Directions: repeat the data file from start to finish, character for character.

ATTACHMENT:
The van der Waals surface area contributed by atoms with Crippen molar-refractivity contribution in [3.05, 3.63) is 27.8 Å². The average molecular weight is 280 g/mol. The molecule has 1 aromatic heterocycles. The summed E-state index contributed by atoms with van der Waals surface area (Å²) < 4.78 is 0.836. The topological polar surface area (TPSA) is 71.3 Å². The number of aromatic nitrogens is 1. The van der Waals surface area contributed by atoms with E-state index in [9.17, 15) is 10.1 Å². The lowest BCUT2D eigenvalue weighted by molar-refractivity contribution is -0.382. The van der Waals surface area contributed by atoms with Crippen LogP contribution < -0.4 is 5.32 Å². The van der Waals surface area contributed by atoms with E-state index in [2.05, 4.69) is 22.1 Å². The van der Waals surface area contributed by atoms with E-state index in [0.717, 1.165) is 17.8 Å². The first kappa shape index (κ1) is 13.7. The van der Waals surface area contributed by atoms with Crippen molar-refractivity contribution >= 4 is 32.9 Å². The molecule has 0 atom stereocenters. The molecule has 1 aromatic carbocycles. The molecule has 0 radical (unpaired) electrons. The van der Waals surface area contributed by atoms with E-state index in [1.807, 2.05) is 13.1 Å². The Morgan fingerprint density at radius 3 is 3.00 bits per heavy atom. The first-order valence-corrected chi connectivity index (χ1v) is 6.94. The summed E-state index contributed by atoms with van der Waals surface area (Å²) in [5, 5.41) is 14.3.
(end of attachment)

The van der Waals surface area contributed by atoms with Crippen molar-refractivity contribution in [3.05, 3.63) is 27.8 Å². The average molecular weight is 280 g/mol. The molecule has 1 aromatic heterocycles. The summed E-state index contributed by atoms with van der Waals surface area (Å²) < 4.78 is 0.836. The topological polar surface area (TPSA) is 71.3 Å². The number of aromatic nitrogens is 1. The van der Waals surface area contributed by atoms with E-state index in [9.17, 15) is 10.1 Å². The lowest BCUT2D eigenvalue weighted by molar-refractivity contribution is -0.382. The van der Waals surface area contributed by atoms with Crippen LogP contribution < -0.4 is 5.32 Å². The van der Waals surface area contributed by atoms with E-state index in [2.05, 4.69) is 22.1 Å². The van der Waals surface area contributed by atoms with E-state index in [0.717, 1.165) is 17.8 Å². The first kappa shape index (κ1) is 13.7. The van der Waals surface area contributed by atoms with Crippen molar-refractivity contribution >= 4 is 32.9 Å². The molecule has 0 atom stereocenters. The molecule has 1 aromatic carbocycles. The molecule has 0 radical (unpaired) electrons. The van der Waals surface area contributed by atoms with E-state index in [1.807, 2.05) is 13.1 Å². The Morgan fingerprint density at radius 3 is 3.00 bits per heavy atom. The first-order valence-corrected chi connectivity index (χ1v) is 6.94. The summed E-state index contributed by atoms with van der Waals surface area (Å²) in [5, 5.41) is 14.3.